Partnering with a fintech company can reward your financial institution with innovations that enhance the customer experience, make your operations more efficient, and bring in new customers and markets. But is your FI ready for partnering?
For over a decade, Beyond the Arc has been involved in the forefront of fintech innovation. We’ve seen what makes a successful partnership, and developed a strategy to assess readiness that we call the 5 R’s. Consider each step as you assess your institution’s readiness to pursue a new technology solution and fintech partnership.
What are the 5 R’s?
The 5 R’s are five factors that are often critical to an institution’s success with fintech partnering. They give you important elements to consider, in a framework that’s easy to remember and describe. In this way, you can use the 5-R’s to engage others and build buy-in as you embark on the fintech journey.
Let’s take a look at each “R” – what it means and related assessment questions.
1. Right strategy
We’re in a new age of banking that’s evolving rapidly with digital innovation. But fintech is not a technology project. It’s about re-thinking the way you serve customers; what the customer experience should look and feel like through key interactions with your bank or credit union.
Before you begin to explore a new technology, the first step is to clarify what problem you’re trying to solve. Start by selecting a major pain point or business opportunity. Examples include:
Meet an unmet customer need (e.g., as revealed by your Voice of the Customer program)
Deliver a better customer experience with enhanced security, speed or convenience
Add value through advice or planning tools
Increase personalization using customer and business data and applying advanced analytics
Solve an industry-wide challenge, such as security breaches
2. Right business case – Why you should pursue this solution
Once you have the right strategy, your next step is to determine what you want from the new technology. Is it worthwhile in terms of fit, process and people? Here’s what we mean:
Fit – does the fintech solution fit with:
The problem or opportunity?
Provide an advantage to you (e.g., making or saving money)?
Process – does it:
Smoothly integrate with your existing processes and technology stack?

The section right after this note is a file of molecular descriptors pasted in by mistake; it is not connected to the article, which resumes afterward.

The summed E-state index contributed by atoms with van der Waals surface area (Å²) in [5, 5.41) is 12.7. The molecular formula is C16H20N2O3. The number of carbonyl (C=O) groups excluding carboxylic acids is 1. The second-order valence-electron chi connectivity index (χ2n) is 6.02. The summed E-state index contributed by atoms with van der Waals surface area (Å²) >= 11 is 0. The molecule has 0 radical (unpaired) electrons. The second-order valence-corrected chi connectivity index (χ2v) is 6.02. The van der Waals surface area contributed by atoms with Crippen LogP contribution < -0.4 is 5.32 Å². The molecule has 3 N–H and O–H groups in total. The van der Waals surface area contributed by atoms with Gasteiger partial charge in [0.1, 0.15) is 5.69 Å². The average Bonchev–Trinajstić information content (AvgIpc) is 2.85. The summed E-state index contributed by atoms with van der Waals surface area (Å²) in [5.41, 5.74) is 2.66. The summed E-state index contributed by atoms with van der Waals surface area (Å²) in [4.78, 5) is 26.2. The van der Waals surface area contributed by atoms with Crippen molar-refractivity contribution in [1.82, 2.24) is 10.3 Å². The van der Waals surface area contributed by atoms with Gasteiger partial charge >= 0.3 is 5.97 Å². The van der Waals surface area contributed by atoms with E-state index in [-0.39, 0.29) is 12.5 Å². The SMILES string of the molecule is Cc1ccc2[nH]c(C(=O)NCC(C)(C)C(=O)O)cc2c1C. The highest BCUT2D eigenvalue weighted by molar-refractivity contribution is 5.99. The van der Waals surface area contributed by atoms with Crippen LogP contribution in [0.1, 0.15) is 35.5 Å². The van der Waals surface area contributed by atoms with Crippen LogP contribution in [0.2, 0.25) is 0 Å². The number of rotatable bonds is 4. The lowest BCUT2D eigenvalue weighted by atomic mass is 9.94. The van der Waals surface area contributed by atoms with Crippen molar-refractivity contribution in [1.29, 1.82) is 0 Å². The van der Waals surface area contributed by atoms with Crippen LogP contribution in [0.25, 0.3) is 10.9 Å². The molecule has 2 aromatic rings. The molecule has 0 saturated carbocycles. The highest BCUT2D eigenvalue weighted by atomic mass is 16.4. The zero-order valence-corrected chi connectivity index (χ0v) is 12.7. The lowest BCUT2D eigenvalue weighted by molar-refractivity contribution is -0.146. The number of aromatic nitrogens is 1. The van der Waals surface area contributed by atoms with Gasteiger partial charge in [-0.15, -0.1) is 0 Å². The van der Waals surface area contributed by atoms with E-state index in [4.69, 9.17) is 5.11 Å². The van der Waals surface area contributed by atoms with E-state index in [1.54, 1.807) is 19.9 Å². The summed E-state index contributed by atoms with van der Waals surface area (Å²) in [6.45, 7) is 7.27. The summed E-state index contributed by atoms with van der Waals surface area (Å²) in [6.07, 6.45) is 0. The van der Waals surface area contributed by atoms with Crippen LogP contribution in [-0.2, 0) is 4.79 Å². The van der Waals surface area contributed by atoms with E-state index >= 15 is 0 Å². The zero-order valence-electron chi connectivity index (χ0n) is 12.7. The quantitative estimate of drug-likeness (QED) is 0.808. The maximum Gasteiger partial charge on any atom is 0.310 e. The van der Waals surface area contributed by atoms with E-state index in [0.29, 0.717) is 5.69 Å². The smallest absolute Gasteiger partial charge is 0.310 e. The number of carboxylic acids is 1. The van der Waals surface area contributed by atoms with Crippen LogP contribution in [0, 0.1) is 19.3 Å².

Support the expected volume of use? Will it scale if volume increases dramatically?
Do you need to modify your existing frameworks for risk and compliance?
People – do you have:
Specialized expertise to use the proposed solution?
Staff who can troubleshoot and help address any problems?
Leadership who will support you in thinking and working differently?
3. Right solution – How you should pursue the opportunity
Given your budget, operations, and any system constraints, does the new technology have the potential to provide the right solution?
Consider a range of elements, including:
Total cost of ownership
E.g., if you buy a new solution that doesn’t run well on your legacy system, you’ll have to upgrade your hardware
Build vs. buy
If you’re considering building the solution, does your in-house team have the necessary skill?
If they do, how long will it take them to build it and are they able to get customer insights to guide the process?
One-time and annual costs
One-time costs – e.g., upfront software license
Annual costs – e.g., annual maintenance contract for system
Pricing per user vs. monthly subscription
There are many different models – know which one each vendor is using when making comparisons
Proprietary software vs. free/low-cost open source alternative
With open source software, will users get the support they need (e.g., will they need to spend time searching community forums)?
Status of your IT governance for cloud, mobile, and other new technologies
Future upgrades – will you need to pay for these, and if so, how much? What about security patches and other fixes?
4. Right support
Your next step is to determine if you have the right support to move forward:
Outside experts – you may need their help to identify and evaluate new technologies
Leadership – Executive Sponsor (e.g. champion for change who helps drive vision, budget, etc.)
You’ll also need to assess if your organization has skill gaps, such as:
Business model development – have you identified new ways to make money?
Acquiring customers – does the solution apply to new segments not in your existing customer base?
IT skills – do you need expertise in working with APIs and open systems?
Data science and machine learning – how will you generate insights you can act on?
5. Right timing
Even if the previous 4-R’s indicate your new solution is a “go,” you’ll also need to consider other priorities at your institution. Is this the right timing for a new technology? A new solution may require change management strategies and communications. Here are some things to consider:
How much change are employees experiencing already?
Will your people have the capacity to deal with changes resulting from this fintech solution?
What training will employees need to help ensure a smooth transition?
How will you follow-up with internal communications to answer questions and build momentum?
Fintech partnering – Ready or Not?
“Banks and FinTech companies partnering up yields the best from both worlds — boosting the industry with new innovative services from a trusted institutional partner. Each side directly benefits in carving a new niche AND gaining a wider reach of clientele — delivering advantages of cutting costs, increasing revenue, and enhancing customer satisfaction.”1
Once you’ve completed your 5-R assessment, collaborate with your colleagues about the information you’ve gathered. Have an open conversation about the pros and cons of the fintech solution you’re considering. Then you can decide if you are ready to pursue the solution through a fintech partnership.
If you’re not ready now, you may be ready in the future – especially with all you’ve learned through the 5-R process.